Like father, like sons and daughters in type-II diabetes

Re your article ‘Diabetes: the real culprit’ (WDDTY vol 13 no 12), I am a 63-year-old type II diabetic, diagnosed at the age of 50. I am also a biochemist/molecular biologist, and I applaud your article for its clarity and accessibility for those who are not familiar with the science of the disease.


However, there is one factor concerning the development of type-II diabetes to which your article does not refer – the role of genetics, which confers on families the disposition/susceptibility to develop the disease.


Diabetes contributed to the death of my father. My elder brother, with a lifestyle radically different from my own, also developed the disease in his early 50s. That there is a genetic factor means that the interpretation of data on the relationship between diet and type-II diabetes is not quite as straightforward as your article suggests.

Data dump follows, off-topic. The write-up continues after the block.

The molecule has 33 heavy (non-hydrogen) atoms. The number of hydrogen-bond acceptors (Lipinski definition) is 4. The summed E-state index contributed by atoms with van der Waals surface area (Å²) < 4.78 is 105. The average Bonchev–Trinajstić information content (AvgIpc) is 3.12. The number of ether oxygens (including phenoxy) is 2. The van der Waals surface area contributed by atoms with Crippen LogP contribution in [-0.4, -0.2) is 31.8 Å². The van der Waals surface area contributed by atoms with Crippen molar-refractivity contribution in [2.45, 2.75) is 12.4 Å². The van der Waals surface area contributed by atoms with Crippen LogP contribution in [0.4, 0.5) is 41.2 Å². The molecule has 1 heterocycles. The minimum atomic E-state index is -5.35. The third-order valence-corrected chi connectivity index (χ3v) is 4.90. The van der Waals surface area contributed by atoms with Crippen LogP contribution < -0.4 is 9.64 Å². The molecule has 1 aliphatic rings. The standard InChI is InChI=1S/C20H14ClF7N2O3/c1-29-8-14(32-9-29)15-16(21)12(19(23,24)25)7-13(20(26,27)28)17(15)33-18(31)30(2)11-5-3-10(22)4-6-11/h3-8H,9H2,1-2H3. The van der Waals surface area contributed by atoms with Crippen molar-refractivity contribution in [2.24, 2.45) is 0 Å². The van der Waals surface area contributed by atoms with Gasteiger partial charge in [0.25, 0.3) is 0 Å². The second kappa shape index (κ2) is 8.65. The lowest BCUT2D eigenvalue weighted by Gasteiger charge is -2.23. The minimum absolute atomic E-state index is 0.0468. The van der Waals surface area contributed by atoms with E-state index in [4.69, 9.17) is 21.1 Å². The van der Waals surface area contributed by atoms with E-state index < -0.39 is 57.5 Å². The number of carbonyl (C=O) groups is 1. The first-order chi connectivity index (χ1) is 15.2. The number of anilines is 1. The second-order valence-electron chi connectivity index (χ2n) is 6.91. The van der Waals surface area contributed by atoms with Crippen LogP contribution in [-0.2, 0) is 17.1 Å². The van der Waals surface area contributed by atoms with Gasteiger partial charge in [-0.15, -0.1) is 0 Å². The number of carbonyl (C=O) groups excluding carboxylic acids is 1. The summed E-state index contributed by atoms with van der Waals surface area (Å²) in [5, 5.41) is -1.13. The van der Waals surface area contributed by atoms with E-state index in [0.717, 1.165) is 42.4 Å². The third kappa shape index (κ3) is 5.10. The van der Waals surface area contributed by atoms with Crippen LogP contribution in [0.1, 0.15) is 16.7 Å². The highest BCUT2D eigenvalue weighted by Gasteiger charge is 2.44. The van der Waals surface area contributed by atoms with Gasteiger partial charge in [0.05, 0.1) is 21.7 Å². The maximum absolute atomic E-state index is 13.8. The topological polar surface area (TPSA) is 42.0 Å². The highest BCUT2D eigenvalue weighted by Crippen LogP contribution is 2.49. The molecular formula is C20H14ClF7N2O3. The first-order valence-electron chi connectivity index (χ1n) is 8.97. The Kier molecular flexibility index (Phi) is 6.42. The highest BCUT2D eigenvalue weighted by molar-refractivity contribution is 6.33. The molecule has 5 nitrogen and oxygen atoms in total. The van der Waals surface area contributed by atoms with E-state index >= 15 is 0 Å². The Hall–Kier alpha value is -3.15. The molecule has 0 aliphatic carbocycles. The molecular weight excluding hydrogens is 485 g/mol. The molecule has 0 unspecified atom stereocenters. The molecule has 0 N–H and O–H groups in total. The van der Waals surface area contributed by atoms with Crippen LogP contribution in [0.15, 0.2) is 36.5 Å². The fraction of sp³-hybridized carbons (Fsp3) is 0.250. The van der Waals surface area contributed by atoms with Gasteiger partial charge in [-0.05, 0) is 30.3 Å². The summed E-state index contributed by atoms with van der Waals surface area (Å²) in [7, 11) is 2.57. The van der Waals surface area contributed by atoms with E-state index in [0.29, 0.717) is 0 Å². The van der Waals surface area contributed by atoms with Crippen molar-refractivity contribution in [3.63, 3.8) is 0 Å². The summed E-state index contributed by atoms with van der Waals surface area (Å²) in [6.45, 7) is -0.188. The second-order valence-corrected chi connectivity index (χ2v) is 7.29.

For those who carry this genetic trait, issues concerning diet are of critical importance from a very early age. Awareness of the virtual inevitability of sons or daughters following parents with respect to this debilitating disease should be raised. – Professor Peter Butterworth, Esher, Surrey


WDDTY replies: What may be genetic is the propensity toward a weak pancreas that can be overwhelmed by high-glycaemic foods. The genetic component strongly argues that, in families with diabetes, the condition can be held at bay and possibly even forestalled by following a low-glycaemic diet throughout life.

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What Doctors Don't Tell You Written by What Doctors Don't Tell You

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